As seen with the mass exodus from California this past year, the time has come for government officials to stop being politicians and to start acting like startup founders.
But before we get into that, let’s start off with some background information.
The Current State of Innovation
Innovation has always been geographically concentrated.
Whether it was during period of Ancient History (3000 BCE — 500 AD), where technological and social innovation was bound to the Persian, Roman, and Greek empires; or during the Renaissance period (15th & 16th centuries), where Europe began to experience the shift from the Middle Ages to Modernity; or when the financial, agricultural, industrial and scientific revolutions turned Europe into a global superpower, spanning from approximately the start of the 16th century to the mid-20th century; finally to the Digital revolution (late 20th century to the present) which has been concentrated in Silicon Valley.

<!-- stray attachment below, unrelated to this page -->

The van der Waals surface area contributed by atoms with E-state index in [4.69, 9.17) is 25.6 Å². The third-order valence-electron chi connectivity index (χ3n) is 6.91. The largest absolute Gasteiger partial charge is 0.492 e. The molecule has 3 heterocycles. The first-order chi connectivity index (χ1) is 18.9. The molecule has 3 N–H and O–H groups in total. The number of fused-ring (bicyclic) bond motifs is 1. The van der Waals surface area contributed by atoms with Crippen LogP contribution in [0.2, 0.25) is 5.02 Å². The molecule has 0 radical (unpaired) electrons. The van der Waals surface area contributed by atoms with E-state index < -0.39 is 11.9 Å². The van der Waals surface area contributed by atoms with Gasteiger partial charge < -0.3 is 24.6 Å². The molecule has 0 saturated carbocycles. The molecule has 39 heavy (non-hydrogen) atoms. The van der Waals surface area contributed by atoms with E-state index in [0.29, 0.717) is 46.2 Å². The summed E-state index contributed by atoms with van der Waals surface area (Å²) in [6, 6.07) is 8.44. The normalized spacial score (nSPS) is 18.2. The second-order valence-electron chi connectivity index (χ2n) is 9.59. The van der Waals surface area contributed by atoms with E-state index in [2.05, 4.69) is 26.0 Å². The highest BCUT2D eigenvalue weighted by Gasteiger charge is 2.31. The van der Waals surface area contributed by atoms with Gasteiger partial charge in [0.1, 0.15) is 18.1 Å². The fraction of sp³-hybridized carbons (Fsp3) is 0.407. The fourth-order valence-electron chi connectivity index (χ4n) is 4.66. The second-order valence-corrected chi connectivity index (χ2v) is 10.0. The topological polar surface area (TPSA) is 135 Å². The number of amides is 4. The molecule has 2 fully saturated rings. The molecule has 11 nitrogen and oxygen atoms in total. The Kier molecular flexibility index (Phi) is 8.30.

The reason for this is simple: innovators like to be surrounded by other innovators. The more innovators there are, the more innovation that can be achieved. Part of this is because innovators share a high degree of reciprocity between one another. They are the first to try each other’s products out; they provide the most useful feedback to one another; and they’re the first ones to integrate other products into their own. The earliest adopters of an innovative product are often those who are closest to the place of conception.
As such, places like California, Singapore or Germany don’t breed innovators — they attract innovators.
But innovation is the by-product of several factors. In order to understand how innovation is achieved, and how it can grow, these factors need to be understood. Once understood, they need to be improved. Once improved, innovation may flourish as a result.